When the mode signal 217 is set to “10”, the bit synchronization pattern addition circuit 11 delays the payload c output from the packet synchronization pattern addition circuit 17 by a further one system clock, and appends the bit synchronization pattern b to the head of the data (see FIG. 14). As a result, the 16-bit bit synchronization pattern b remains after the payload c. This part becomes the guard time a. The parallel signal output from the bit synchronization pattern addition circuit 11 is converted to a serial signal by the parallel/serial converter 12. The serial signal is delayed by the variable delay circuit 15 and the delayed serial signal is converted to an optical signal by the optical transmitter 13.

The optical signal, as shown in FIG. 16, the is received and converted to an electric serial signal by the optical receiver 20 of a receiving node and the serial signal is output to the bit sync circuit 21. Since the packet switching system 3 does not switch in the delay adjustment mode, after the bit sync circuit 21 has established bit synchronization, signals are always received in bit synchronization. The serial signal is output from the bit sync circuit 21 to the packet sync circuit 70.

FIG. 20 shows an operation of the packet sync circuit 70 prior to delay adjustment in the delay adjustment mode, according to the third embodiment of the present invention. The operation of the packet sync circuit 70 in the delay adjustment mode will be explained with reference to FIGS. 17 and 20.

When entering the delay adjustment mode, the CPU 5 changes a trigger signal 215 of all the receiving nodes 2.0 to 2.3 to a value of “1” for one clock period. When the trigger signal 215 is “1”, the error detector 83 waits for the head receive timing signal 212 to change to “1”.

At this time, the counter 53 is holding the switch timing which has been stored in the switch timing detection mode, and is repeating the counting operation in a period of the packet clock as mentioned before. Therefore, the switch timing shown in FIG. 19, that is, the relationship between the period A in FIG. 19 and the timing at which the count 205 becomes “0”, is also maintained in the delay adjustment mode. The switching is not performed in the delay adjustment mode, however, if the switching were to be provided, it would be performed during the period A as shown in FIG. 20. That is, in this state, the packet switching system 3 does not carry out switching at the midpoint during the guard time a.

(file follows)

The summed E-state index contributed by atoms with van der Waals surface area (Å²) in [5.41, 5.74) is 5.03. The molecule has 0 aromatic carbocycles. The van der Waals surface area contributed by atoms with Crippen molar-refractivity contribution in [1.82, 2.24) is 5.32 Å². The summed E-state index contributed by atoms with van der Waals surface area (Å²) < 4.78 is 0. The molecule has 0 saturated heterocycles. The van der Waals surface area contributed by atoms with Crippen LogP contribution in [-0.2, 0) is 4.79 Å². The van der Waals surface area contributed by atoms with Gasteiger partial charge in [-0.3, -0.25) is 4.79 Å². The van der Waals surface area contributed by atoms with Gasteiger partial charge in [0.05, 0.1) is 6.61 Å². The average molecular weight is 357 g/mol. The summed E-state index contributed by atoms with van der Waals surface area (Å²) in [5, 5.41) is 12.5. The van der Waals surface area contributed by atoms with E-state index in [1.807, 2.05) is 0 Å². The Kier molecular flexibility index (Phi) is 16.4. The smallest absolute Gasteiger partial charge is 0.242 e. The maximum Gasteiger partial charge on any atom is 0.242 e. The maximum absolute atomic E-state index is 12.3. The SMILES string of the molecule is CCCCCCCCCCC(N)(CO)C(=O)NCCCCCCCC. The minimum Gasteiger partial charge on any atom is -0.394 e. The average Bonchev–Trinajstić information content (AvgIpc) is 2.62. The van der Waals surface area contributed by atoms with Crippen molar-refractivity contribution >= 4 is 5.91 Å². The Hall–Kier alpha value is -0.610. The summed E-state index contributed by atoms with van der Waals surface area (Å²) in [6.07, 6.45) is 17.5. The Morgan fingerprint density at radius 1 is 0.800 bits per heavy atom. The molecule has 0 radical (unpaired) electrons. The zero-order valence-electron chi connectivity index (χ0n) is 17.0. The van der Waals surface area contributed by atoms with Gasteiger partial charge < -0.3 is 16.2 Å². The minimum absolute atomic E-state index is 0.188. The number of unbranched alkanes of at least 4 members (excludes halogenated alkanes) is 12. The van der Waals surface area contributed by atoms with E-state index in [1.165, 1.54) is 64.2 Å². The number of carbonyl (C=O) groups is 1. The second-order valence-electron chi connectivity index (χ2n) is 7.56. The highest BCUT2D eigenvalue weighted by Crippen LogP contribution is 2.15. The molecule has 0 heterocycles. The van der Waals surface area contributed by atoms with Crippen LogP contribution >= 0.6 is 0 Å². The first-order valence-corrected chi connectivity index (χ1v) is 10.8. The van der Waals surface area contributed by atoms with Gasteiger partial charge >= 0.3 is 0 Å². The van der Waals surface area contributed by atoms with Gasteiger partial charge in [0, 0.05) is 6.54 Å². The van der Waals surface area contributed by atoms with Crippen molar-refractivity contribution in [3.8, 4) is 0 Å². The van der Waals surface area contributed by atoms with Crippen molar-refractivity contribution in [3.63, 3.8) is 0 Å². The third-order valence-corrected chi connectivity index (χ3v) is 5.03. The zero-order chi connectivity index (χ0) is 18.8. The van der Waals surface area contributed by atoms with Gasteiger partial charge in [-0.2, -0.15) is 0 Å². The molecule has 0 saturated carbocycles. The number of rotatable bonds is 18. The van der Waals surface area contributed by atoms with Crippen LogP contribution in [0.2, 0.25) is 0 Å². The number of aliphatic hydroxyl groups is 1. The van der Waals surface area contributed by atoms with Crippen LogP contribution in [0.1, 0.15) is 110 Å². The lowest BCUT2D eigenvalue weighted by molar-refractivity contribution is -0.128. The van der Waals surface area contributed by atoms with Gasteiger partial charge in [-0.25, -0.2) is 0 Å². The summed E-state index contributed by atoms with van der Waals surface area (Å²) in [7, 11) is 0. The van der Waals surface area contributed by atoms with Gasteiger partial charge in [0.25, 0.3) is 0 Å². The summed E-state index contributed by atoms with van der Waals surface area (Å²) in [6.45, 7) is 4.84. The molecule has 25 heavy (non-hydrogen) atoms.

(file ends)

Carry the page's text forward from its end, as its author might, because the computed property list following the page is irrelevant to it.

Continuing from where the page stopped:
The packet sync pattern detector 81 compares the contents of the shift register 80 with the packet synchronization pattern, and when all the bits match, it changes the head receive timing signal 212 to “1”. When the head receive timing signal 212 changes to “1”, the error detector 83 reads the count 205 of the counter 53 at the next leading edge of the serial clock 113 and outputs it as an error signal 213, while simultaneously shifting a strobe signal 214 to “1”. When the strobe signal 214 is at “1”, the bus interface 28 reads the error signal 213, and sends it to the CPU 5.

The CPU 5 executes a calculation: “delay control signal 210”−“error signal 213”+35, and supplies the calculated value to the variable delay circuit 15 of the sending node as a new delay control signal 210. At this time, the delay control signals 210 calculated from the error signals 213 obtained from the receiving nodes 2.0 to 2.3, are applied to the sending nodes 1.0 to 1.3, respectively. In the example as shown in FIG. 20, since the error signal 213 is “30”, the delay control signal 210 is changed from “0” to “5”.

FIG. 21 shows an operation of the packet sync circuit 70 after delay adjustment in the delay adjustment mode according to the third embodiment of the present invention. In FIG. 20, the timing after the delay control signal 210 has been updated is shown.

Since the amount of delay in the variable delay circuit 15 of the sending node is increase by five serial clock periods, the switch timing of the packet switching system 3 (i.e. the period A) is exactly at the midpoint of the guard time a. After the trigger signal 215 becomes “1”, the delay detector 83 turns the strobe signal 214 to “1” only once. Therefore, the amount of delay in the variable delay circuit 15 is altered only once. When all the sending nodes 1.0 to 1.3 have been adjusted, the network shifts to the packet transmission mode.

Packet Transmission Mode

In the packet transmission mode, the CPU 5 changes the mode signal 217 of all the sending nodes 1.0 to 1.3 to “10”, and changes the enable signal 216 of the receiving node 2 to “0”. The delay control signal 210 is kept at the value that is at the end of the delay adjustment mode. The respective operations of the sending nodes 1.0 to 1.3 are the same as during the delay adjustment mode, except for the fact that the payload c does not contain an idle pattern but data conveyed by a packet. Therefore, the switch timing of the packet switching system 3 is in the period A of FIG. 21, that is, at the exactly midpoint during the guard time a.